In the aftermath of Game 7

  • It dawned on me this morning that last night’s result was the first time in my adult life that I became crushed emotionally from a loss by one of the Houston sports teams. The Texans have never been good enough to warrant anything but ridicule, even if some around these parts seem to think they would have been on their way to a Super Bowl had Matt Schaub not been stepped on at the line of scrimmage; they would have found a way to mess it up anyways because that’s what they do. Albert Pujols’ shot off Brad Lidge didn’t end the series and a sweep (like the one the Astros suffered at the hands of the White Sox) isn’t crushing so much as it is merciful to finally be put out of one’s misery. And the Rockets, for as good as they’ve been, and they’ve been very good, since the Stockton shot, have never quite fit the bill as a true bonafide contender or anything more than a team that maybe could put together a run if things went their way. Until this year.

  • This will go down as the greatest “what if?” in Houston sports history. It’s been said that Mike Scott would have blown away the Mets in Game 7; you had better believe the Rockets are playing on Thursday if Chris Paul doesn’t go down.
  • The predictable referendum today on Houston’s style of play has been nauseating, for no other reason than the complete failure in logic. The suggestion that Houston’s system is what led to its undoing is completely laughable in light of the fact that the team came within a mere single digit deficit of knocking off the greatest team in NBA history. Proponents of this line of thinking are essentially saying that the Rockets would have somehow done better than they already did–which was far better than anyone alive had predicted–if they had veered from their strengths and the gameplay that got them to the best record in the first place. Okay.
  • The system isn’t broken. The Rockets planned for that moment last night when they traded for Chris Paul, knowing full well he would capitalize on the gaps in the defense when the three point shot wasn’t falling. This movie premiered last year as well against the Spurs, and Paul was the antidote, but he was sitting on the bench in sweats. Again, there’s not a shred of doubt in my mind of how things would have played out with Paul in uniform.
  • It will long be forgotten because of the spotlight on Paul’s injury, and also because he became sort of a punchline, but the injury to Luc Mbah a Moute was tragic in its own right. Even setting aside his tremendous impact in the regular season and that he was a plus double digits in the net against the Warriors in the regular season, at the very least, Mbah a Moute would’ve been just another body for Mike D’Antoni to throw in to keep his regulars at least a little bit fresher. Mbah a Moute was supposed to be part of the solution against Golden State with his ability to guard multiple positions and plausibly knock down the open ‘3’. Instead, he was unplayable, and Mike D’Antoni simply couldn’t find any warm bodies with which to buy time. And despite all this, despite having even Mbah a Moute rendered completely useless, remarkably, the Rockets were still in position to knock off Golden State. That’s not going to get talked about.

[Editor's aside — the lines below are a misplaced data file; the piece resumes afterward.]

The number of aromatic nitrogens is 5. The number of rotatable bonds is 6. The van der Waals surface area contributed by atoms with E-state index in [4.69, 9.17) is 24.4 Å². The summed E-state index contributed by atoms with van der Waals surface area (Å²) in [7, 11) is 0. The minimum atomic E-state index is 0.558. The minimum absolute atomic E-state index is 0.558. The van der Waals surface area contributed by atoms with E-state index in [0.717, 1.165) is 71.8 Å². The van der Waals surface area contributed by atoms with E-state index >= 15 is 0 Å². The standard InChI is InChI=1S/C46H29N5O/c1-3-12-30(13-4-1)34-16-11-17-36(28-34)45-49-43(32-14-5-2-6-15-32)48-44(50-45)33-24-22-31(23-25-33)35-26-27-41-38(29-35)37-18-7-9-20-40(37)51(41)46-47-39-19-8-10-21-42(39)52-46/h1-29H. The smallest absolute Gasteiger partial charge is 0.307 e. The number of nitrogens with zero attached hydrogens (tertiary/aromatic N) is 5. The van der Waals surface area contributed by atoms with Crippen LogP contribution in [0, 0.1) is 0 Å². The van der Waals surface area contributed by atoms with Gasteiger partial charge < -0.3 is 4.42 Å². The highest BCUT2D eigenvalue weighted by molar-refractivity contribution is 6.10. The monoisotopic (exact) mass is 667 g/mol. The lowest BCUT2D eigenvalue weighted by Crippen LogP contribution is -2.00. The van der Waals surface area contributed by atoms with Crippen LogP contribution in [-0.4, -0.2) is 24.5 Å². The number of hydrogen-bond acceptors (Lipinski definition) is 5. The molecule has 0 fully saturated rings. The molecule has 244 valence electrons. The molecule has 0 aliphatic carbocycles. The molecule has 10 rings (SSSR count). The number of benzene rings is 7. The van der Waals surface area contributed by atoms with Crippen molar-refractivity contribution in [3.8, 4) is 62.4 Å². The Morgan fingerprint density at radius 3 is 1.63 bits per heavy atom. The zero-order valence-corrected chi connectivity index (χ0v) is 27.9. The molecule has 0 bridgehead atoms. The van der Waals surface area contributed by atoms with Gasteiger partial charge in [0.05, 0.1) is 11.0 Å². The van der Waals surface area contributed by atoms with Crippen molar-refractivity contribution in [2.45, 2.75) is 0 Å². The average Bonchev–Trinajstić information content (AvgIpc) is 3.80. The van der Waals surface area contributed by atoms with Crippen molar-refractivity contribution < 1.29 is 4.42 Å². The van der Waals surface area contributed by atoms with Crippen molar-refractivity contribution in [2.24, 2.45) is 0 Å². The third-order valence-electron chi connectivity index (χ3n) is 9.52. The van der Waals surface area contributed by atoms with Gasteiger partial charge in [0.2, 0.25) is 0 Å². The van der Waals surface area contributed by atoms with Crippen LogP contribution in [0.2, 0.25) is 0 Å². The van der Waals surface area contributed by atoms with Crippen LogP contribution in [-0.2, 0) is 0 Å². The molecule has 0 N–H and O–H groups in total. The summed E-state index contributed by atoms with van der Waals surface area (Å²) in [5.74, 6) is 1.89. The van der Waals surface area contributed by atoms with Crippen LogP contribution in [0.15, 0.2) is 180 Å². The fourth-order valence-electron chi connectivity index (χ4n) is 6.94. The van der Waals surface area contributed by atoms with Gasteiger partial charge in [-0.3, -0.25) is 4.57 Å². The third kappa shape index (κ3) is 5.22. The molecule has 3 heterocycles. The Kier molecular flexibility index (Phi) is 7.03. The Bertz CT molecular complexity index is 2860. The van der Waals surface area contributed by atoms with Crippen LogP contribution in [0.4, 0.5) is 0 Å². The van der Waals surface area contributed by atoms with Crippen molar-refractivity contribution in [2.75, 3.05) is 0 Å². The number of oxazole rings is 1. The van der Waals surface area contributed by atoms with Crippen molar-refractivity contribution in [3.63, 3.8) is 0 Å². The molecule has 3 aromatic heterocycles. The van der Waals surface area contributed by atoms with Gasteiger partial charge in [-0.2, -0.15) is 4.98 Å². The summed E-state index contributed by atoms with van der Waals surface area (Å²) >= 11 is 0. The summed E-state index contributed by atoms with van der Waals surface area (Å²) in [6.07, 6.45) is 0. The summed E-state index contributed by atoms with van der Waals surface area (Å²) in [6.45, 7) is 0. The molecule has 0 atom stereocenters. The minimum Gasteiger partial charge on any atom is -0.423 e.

• I hope everyone who was screaming about Mike D’Antoni’s “short rotation” and the supposed stupidity of such a tight leash was paying attention when Steph Curry blew the game completely open in the three soul-crushing minutes he shared the floor with Ryan Anderson in the third quarter. This is how I know someone either doesn’t watch basketball closely, hasn’t been watching closely this season, or just isn’t very smart – when they are incapable of grasping nuances such as what the Warriors do to teams who play weak defenders. It’s not like it is against regular teams where you can just get by – the Warriors seek out weak links and cut your heart out mercilessly, the way Curry did last night, toying with Anderson. D’Antoni wishes he had those minutes back because that was when it completely got away.
  • I still can’t believe the Rockets were up 3-2 on the Warriors.
  • Much of the discussion today has been curious, as noted above, but one of the chief oddities has been the insinuation that because the Rockets missed a ton of threes, the officiating had no bearing on the outcome. To wit, the officiating was a complete and utter disgrace, particularly for a game of such magnitude. The Rockets didn’t help their cause any going cold from the field, but having such an uphill battle to climb didn’t help matters. Why is it so difficult for people to understand that an outcome can have multiple causes? The two Harden threes and the moving screen alone were enough to make up the difference, not even mentioning the countless drives on which Houston players were mauled at the basket with no call. I quipped at the time that the league is rigged – it’s not. But I can’t fault any observer for thinking otherwise. That was an absolutely embarrassing display of either incompetence or bias.
  • There will be ample opportunity for discussion of roster moves, but immediately, I’m wondering how such a crushing blow will impact interest in the team next season. The fanbase already was downright apathetic this year, in the midst of the best season in franchise history. Does getting so close and failing instill interest or does it reaffirm the belief in the inevitability of the outcome?
  • The above may turn on whether the Rockets can acquire Lebron James.

About the author: Rahat Huq is a lawyer in real life and the founder and editor-in-chief of

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